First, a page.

This morning the Beautiful Sun came streaming through my east window and woke me early. The forecast was for rain, so I am doubly grateful that I can spend time on my “day off” in the garden. I’ve sitting on the front porch in my rocking chair as I write this, alternately drinking water and coffee, soaking in the morning light and enjoying all the personalities of the herbs, flowers and native plants in my garden. I’ve planted almost all of these myself in the six years since we built the house. A hummingbird darts back and forth between Lavender, Lilac and Hawthorn; its ruby throat flashes like a sparkling jewel. Honeybees drink deeply of lavender nectar. Native San Juan Sage has grown a foot in the past week, I swear! I love its distinctive, earthy scent. And let’s not even discuss Brother Comfrey, who seems to grow a foot a day. Half the time I expect to hear him belt out a Broadway show tune: “Feeeeeeed me, Seymour!”
Robin and Song Sparrow serenade us, gulls scream, geese honk, a pileated woodpecker raps a beat in the distant woods. Sister Swallow swoops in circles overhead. Far above, Brother Red-Tailed Hawk dips and sails with the wind.
I look up to see a doe gazing at me from just beyond the garden edge. She is clearly annoyed to find me here, as she knows I will shoo her away if she starts to munch on my tulips or columbines (her current favorites, judging from their bit-off stems). We exchange a glance or two, then she calmly heads off for greener pastures across the road, where the neighbors are sleeping in.
I stayed up late last night dancing to a raucous bluegrass band with friends and neighbors, our elementary school gym transformed into a hoedown-dance hall for the evening. It was a fundraising event for our island heritage trust, who will use the funds to purchase more land that will be saved from development. As I sat out a few of faster dances, I looked around at the “odd bedfellows” represented in the room — lots of Blues and lots of Reds, old-timers and newcomers, grannies and toddlers all out on the dance floor or eating homemade pie and ice cream. Small-town life at its best. No matter what their politics are otherwise, almost everyone on this island supports the work of the heritage trust as it works to keep large areas of land preserved and undeveloped forever.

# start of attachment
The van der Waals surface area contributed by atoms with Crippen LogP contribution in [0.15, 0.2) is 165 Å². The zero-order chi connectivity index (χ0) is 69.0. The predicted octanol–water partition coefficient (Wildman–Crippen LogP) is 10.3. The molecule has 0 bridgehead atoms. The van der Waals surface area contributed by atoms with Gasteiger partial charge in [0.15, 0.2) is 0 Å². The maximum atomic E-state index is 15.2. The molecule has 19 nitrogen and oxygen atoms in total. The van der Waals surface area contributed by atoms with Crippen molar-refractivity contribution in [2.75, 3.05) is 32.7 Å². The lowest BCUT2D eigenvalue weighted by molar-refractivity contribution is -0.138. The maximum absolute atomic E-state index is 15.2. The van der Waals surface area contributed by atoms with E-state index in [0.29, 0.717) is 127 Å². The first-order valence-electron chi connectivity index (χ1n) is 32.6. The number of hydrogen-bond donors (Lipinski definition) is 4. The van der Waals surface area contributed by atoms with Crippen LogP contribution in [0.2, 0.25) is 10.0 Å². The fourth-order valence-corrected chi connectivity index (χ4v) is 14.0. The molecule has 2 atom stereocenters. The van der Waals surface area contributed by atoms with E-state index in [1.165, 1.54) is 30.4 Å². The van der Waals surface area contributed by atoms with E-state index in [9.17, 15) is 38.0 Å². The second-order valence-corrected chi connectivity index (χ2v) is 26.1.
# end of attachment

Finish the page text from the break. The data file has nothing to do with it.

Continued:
Last weekend’s Scorpio Full Moon brought some of the highest and lowest tides of the season so far. My Friday night sisters and I headed out to a wild spot for a magical night of moongazing. One of the women, who owns a native plant recovery nursery, has been reforesting part of this land. She took us up to a lovely meadow surrounded by woods in her four-wheel drive truck. With no sign or sound of human habitation nearby, it was easy to believe we were out in a remote wilderness, or had stepped through a threshold into an earlier century. A herd of deer greeted us calmly as we arrived, then moved off softly into the woods. We hauled in firewood and a copper/iron fire pit so we could have a fire (along with buckets of water and sand for dousing it afterwards). Night creeped in slowly, Jupiter sparkled like a beacon in the southeast sky. The ancient spirits of meadow and forest made their presence known. We drummed and sang and gazed into the fire. We watched La Luna Bella sail across the sky for hours. Soft wispy clouds made streaks against the starry sky, shapeshifting into patterns we read like an oracle. We drank in moonlight, firelight, the soft flapping of owl wings and the rustle of leaves and spirits in the woods behind us. I tumbled into bed around 2 AM, my hair reeking of wood smoke and my body shimmering with moonlight. There’s no better way to celebrate a Full Moon.
This morning I have to offer up a prayer of gratitude that I live here, as I have done so many times before. I give thanks for sacred solitude, sacred community, sacred place. Blessed be.